Fourth, as individuals can enter and exit the definition of MetS in a given time period (e.g., one year) depending on changes in levels of its clinical components [80], there is a possibility that in assessing the incident MetS, the current study has missed participants who developed MetS and then reversed prior to their second clinic visit, particularly those with a long interval between the two visits (e.g., >five years). This shortcoming may have resulted in an underestimate (not an overestimate) of the true MetS incidence and strength of its relationships with area-level SEP characteristics. Fourth, in examining associations between area- level income and the MetS incidence, stratified analysis was subject to small sample sizes and was therefore potentially under-powered to detect a significant association in low and middle income groups, while the presence of a significant association in the high income group may possibly be due to chance. Finally, the findings are potentially susceptible to the modifiable area unit problem, whereby the analytical results are sensitive to the definition of the spatial unit employed [81]. For example in this study, the operationalisation of area-level SEP at the State Suburb and reported associations with MetS incidence may be reflective of the underlying spatial properties (i.e., level of aggregation and configuration of zoning).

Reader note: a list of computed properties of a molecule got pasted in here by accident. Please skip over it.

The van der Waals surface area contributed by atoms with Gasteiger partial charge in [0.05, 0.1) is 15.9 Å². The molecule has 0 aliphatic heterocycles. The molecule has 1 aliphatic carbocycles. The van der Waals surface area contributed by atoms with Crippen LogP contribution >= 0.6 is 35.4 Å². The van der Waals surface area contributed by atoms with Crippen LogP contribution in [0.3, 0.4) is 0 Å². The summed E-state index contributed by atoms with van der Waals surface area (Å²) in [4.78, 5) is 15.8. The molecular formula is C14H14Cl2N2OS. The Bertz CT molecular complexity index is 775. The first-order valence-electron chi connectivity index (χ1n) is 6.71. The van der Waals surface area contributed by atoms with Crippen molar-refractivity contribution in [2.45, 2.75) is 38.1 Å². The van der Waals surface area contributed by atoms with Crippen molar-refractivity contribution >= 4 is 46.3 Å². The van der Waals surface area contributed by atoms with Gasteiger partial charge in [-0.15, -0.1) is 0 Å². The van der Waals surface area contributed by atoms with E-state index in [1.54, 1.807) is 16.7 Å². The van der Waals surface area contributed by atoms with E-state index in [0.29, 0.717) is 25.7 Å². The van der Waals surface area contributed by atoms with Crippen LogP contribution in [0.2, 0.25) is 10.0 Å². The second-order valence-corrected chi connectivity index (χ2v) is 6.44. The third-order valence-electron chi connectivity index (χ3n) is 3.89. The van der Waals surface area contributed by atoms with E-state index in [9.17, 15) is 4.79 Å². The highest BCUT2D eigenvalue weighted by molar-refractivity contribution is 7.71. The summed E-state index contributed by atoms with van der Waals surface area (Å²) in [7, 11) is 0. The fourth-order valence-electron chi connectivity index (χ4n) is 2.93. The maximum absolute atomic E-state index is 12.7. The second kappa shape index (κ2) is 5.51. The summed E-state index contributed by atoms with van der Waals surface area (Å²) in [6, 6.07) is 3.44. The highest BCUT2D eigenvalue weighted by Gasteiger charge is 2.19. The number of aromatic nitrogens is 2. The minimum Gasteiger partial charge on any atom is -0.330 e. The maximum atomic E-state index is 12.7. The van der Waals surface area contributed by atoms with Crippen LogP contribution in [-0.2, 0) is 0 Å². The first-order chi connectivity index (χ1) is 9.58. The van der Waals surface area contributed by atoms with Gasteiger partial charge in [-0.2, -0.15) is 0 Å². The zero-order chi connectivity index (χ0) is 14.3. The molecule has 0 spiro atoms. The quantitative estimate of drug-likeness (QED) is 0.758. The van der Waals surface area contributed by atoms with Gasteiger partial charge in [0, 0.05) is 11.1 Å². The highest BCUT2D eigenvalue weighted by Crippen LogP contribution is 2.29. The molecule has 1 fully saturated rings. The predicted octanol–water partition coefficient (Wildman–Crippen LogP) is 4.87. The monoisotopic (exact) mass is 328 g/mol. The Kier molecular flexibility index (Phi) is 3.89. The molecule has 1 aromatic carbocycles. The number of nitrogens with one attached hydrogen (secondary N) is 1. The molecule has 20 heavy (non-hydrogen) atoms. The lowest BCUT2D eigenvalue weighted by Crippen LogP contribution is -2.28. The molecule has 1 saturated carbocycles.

The results of this study support that area-level SEP can operate both independently and interactively with individual-level socioeconomic factors to influence the risk of developing MetS. Higher area-level education appeared to be plausibly and persistently associated with a lower risk for developing MetS, and therefore can present a marker of a healthful living environment protecting individuals, even the less individually educated, from acquiring MetS. In future public health interventions, special efforts are required to improve area-level environments and resources to facilitate healthy lifestyle and behaviours in communities where a large proportion of local residents are less educated in order to address socioeconomic disparities in the distribution and development of MetS. Findings on the relationship between area-level income and the MetS incidence, on the other hand, were counterintuitive and may be context-specific and therefore should be further examined in future studies.